There was even a website specially created with the URL http://telegraph-tv.co.uk/ which no longer exists. It was more focused towards Malaysian politics, with of course, one or two that spoke about the former Thailand prime minister’s death (fake news!)
I suspect that the owner of the website realised that it was unsustainable and people knew the intents of the website straightaway. It was however, a smart way of trying to confuse the Malaysian public using fake news only to make fun of them.
It claimed that former prime minister Dr Mahathir Mohamad had passed away at the age of 91. I had the privilege of verifying the facts with his daughter, Marina.
Before we realised it, The Star came out with a section called, ‘True or Not’. Then Multimedia and Communications Minister Minister Salleh Said Keruak launched, ‘Tidak Pasti, Jangan Kongsi’(bingo!) with the idea of preventing the spread of what it claims to be false information.
It all culminated with Prime Minister Najib Abdul Razak then asking people “not to spread false information through social media and by former leaders with the aim to topple the democratically elected government is a new threat to the country that needs to be countered.”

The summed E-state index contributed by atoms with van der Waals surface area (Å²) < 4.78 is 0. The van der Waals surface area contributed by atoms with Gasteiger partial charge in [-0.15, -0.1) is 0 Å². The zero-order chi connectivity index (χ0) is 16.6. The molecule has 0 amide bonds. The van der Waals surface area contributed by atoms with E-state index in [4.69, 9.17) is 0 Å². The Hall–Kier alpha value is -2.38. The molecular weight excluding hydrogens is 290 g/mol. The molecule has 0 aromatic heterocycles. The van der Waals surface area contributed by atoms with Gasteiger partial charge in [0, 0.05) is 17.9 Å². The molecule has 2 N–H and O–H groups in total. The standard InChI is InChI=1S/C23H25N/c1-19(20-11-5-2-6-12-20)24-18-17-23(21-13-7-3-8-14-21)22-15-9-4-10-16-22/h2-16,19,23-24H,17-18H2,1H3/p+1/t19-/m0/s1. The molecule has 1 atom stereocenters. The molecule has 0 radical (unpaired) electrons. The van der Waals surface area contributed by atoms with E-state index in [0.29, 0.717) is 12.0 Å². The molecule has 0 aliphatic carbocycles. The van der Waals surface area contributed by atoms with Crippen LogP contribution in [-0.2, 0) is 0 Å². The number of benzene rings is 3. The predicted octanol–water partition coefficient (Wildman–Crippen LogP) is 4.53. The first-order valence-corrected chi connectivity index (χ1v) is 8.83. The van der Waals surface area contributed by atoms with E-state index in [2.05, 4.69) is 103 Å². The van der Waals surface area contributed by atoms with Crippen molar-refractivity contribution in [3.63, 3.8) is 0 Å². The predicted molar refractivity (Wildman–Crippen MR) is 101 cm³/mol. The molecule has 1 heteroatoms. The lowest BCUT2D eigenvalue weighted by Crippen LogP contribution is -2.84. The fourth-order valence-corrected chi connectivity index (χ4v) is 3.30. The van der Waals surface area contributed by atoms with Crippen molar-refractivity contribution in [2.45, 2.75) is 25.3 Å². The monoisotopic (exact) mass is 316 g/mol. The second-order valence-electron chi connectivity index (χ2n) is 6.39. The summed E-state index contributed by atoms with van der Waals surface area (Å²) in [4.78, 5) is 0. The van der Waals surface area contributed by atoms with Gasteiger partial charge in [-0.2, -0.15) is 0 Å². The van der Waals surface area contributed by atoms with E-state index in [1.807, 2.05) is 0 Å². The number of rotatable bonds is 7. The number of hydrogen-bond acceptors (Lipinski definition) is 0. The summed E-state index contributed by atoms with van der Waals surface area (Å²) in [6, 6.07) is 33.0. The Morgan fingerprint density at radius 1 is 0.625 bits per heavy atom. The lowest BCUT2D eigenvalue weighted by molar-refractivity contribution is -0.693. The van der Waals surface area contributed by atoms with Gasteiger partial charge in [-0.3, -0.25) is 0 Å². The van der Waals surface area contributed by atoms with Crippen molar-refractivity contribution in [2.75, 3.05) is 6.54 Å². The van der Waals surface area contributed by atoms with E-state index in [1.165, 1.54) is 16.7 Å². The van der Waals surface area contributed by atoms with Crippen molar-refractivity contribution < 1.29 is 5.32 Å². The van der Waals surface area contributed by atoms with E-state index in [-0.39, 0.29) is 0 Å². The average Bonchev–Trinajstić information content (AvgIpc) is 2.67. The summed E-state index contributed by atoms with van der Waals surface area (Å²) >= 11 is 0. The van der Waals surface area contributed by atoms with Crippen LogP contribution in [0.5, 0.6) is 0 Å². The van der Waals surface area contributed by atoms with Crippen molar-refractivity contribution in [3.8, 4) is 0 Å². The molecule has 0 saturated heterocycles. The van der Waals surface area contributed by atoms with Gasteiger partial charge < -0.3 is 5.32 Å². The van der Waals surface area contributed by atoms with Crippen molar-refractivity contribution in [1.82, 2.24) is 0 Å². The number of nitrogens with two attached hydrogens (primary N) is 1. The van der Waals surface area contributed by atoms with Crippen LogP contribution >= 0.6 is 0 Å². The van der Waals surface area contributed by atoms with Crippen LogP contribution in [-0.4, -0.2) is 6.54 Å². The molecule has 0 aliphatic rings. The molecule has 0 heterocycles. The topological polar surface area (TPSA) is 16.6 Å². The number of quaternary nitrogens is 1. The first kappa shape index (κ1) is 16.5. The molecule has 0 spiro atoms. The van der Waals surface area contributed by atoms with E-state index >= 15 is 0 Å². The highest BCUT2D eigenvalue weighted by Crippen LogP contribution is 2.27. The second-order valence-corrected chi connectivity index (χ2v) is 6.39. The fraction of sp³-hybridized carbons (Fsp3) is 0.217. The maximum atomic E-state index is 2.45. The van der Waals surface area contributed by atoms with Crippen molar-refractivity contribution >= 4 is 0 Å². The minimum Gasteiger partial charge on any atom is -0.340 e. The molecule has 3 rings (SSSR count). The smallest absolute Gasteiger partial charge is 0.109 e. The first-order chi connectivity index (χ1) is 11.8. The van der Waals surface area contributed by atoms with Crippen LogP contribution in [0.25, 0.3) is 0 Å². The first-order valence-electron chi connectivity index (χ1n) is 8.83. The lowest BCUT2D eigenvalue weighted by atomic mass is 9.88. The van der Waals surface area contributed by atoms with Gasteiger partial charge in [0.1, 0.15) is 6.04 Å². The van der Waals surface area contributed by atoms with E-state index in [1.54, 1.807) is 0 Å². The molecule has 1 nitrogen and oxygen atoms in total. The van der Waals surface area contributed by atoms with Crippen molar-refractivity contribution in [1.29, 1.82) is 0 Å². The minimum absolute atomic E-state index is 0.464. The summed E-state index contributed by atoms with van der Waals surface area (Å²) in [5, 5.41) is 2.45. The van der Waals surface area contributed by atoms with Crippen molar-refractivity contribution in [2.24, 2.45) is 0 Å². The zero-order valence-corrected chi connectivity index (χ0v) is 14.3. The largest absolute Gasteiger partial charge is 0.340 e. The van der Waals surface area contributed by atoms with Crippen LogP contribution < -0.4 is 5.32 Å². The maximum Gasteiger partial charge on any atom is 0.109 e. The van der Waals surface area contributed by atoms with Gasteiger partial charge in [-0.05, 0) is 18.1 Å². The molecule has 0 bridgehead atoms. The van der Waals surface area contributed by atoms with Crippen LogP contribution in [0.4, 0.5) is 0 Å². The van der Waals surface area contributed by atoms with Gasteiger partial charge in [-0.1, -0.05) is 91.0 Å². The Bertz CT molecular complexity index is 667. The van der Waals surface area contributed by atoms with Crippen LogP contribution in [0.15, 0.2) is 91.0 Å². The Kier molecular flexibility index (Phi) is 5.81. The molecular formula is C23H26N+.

Again, Najib is talking about fake news yesterday in his pre-election campaign. I believe this will be the theme that will be harped upon in the lead-up to the next general election. This is the only defence that Najib can make against worldwide news of the 1Malaysia Development Berhad (1MDB) scandal.
Therefore, you should not be surprised to wake up one morning to read the headlines: ‘Trump orders investigation into 1MDB stopped’ or ‘Obama and Malaysian opposition in cahoots to demonise Najib’. The most unthinkable headlines will emerge!
And, oh yes, even the foreign investigators who are tracking on the money trail will be demonised as though they are paid agents of George Soros or the Jews. Malaysians are too familiar with the same story being peddled by the same people that it is not difficult to know who to trust and who not to trust.
In fact, by now, I suspect most urban voters already know for whom they will be voting.
Another orchestrated series of messages?
Over the past six months, I have been observing this trend. There were a number of messages that were intentionally generated to confuse the Malaysian public.
The latest is with the visit by the King of Saudi Arabia to Malaysia. The purpose of the visit was clear to most people - Saudi Arabia is in financial doldrums due to lower petrol prices. The trip is therefore to sell a stake of Saudi Aramco, the country’s national petroleum company.